Higher Population Has Downside
By Tom Palmer
The exuberance that has accompanied talk of Florida’s expected surpassing of New York to become the country’s third most populous state should be tempered by its environmental consequences.
Florida has certainly changed in my lifetime.
When I was a boy in 1950, Florida ranked 20th in population. New York was first.
Since then, Florida has grown in population from 2.8 million to 19.3 million.
One of the biggest changes in Florida has been in the landscape.
The change is more striking on the coast. I have a concrete basis of comparison in both the literal and figurative sense.
One of my favorite childhood photos was taken at the edge of the surf at New Smyrna Beach in the late 1940s.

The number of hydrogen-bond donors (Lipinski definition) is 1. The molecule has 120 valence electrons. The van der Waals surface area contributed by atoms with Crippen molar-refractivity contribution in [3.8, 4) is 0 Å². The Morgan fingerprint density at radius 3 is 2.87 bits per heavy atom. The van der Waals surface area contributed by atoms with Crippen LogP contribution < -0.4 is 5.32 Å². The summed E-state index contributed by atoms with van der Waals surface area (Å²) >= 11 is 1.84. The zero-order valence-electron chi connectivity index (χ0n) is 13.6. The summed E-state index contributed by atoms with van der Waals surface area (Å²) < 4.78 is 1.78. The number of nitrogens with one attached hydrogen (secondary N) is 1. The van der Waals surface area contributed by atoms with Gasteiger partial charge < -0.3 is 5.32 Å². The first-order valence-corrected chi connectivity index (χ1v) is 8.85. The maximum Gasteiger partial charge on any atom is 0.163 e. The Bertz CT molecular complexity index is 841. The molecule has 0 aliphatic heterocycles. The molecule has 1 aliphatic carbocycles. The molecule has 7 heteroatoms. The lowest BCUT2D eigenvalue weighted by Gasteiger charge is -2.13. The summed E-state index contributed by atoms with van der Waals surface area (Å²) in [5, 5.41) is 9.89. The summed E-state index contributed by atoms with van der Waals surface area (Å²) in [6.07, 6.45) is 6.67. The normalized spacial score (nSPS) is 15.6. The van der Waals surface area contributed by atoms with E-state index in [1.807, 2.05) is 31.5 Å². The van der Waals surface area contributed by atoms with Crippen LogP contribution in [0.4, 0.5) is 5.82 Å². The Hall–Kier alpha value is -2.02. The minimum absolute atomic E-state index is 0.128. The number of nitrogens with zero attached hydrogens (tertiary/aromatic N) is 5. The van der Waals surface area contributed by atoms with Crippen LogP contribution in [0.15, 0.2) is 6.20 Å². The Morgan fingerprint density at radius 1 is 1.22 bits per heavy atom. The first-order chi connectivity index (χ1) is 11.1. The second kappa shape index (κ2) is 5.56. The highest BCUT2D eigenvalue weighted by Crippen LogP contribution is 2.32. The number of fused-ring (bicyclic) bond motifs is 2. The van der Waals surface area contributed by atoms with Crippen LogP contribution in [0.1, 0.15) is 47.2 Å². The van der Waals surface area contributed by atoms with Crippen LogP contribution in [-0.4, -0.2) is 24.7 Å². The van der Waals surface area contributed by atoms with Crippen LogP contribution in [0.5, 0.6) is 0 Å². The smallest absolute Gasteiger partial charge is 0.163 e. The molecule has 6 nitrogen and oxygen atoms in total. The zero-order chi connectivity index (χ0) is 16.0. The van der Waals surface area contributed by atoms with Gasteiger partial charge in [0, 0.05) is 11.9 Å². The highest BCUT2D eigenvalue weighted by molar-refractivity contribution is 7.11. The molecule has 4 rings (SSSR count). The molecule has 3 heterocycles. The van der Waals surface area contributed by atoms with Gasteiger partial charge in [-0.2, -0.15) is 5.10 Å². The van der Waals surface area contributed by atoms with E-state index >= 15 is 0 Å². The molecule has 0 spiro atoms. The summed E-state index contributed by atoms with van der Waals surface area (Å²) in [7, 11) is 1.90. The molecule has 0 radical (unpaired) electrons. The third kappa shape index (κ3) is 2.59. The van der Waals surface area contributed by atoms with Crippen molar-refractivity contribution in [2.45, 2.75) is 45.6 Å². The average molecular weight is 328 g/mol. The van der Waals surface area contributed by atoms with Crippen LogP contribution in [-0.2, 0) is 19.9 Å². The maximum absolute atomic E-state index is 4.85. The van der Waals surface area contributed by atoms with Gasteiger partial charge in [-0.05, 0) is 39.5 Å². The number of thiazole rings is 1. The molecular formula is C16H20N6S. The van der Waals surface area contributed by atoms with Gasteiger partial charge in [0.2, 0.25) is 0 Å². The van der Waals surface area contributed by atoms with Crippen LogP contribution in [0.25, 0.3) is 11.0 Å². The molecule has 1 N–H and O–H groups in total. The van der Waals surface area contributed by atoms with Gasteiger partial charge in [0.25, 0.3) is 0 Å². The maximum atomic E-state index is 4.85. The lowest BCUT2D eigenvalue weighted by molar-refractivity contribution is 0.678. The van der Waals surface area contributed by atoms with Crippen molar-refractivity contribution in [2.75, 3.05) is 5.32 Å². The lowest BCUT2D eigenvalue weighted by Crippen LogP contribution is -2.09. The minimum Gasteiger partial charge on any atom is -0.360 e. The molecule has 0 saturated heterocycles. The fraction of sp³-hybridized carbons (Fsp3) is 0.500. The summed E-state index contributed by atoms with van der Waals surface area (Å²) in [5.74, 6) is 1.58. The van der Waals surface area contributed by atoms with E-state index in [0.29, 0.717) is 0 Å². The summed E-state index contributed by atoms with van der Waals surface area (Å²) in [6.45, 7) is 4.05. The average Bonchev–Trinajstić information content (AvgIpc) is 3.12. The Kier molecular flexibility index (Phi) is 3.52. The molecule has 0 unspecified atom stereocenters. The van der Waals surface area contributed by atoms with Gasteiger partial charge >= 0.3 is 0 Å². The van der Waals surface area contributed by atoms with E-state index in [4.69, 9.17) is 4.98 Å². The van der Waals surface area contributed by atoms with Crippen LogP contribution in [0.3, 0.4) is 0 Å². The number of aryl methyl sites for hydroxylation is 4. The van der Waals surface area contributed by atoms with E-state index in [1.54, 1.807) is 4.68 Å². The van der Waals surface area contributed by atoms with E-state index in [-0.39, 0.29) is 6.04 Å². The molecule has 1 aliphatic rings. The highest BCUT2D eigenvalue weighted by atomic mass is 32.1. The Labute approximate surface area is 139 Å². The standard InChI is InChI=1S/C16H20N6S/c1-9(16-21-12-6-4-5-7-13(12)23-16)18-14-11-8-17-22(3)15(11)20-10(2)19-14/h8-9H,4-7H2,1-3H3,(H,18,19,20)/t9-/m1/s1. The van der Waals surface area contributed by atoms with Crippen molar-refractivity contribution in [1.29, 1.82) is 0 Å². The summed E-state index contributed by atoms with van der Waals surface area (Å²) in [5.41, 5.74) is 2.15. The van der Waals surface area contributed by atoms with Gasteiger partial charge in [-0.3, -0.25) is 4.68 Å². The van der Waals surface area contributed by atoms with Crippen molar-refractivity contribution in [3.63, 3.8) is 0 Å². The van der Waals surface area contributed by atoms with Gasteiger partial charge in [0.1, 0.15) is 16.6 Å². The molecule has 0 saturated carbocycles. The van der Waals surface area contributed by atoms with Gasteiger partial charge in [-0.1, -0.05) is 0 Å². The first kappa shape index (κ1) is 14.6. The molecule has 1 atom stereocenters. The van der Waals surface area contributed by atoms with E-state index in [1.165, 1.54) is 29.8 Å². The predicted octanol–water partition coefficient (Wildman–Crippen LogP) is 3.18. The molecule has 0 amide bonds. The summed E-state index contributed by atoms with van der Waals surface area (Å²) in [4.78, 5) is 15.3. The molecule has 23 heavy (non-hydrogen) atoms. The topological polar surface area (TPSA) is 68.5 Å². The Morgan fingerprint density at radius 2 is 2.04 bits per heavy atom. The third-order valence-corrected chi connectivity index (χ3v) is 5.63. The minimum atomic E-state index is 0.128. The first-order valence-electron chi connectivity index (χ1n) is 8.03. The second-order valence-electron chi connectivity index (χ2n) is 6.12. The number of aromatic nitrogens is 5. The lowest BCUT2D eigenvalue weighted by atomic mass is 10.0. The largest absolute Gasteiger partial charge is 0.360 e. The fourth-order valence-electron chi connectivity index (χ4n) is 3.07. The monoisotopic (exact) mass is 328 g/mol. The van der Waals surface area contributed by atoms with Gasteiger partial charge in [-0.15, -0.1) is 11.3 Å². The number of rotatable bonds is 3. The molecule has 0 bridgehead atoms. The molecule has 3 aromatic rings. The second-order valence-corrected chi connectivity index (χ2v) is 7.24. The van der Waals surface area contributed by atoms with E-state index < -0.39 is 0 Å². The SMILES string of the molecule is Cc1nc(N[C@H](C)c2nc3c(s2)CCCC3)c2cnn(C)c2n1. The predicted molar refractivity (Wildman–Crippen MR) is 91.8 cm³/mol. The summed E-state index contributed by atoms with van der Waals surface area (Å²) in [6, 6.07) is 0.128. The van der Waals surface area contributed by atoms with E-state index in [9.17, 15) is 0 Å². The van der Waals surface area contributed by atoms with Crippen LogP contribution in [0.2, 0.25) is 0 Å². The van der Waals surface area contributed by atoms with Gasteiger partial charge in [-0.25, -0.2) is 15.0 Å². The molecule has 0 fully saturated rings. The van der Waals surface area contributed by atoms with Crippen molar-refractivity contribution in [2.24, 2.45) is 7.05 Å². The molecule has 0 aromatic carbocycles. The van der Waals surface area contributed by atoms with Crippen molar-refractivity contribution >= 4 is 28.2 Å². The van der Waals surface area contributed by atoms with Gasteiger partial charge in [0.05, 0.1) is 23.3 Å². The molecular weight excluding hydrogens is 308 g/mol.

In the background are dunes and native vegetation. Behind the dunes were beach houses.
Today the dunes and beach houses are gone. They’ve given way to seawalls and high rises.
That growth has squeezed coastal wildlife into preserves that have been set aside here and there, though a few try to make a living along developed sections where they can.
To read the full opinion, please click here: http://www.theledger.com/article/20140111/COLUMNISTS0503/140119815/-1/archive?p=1&tc=pg&tc=ar
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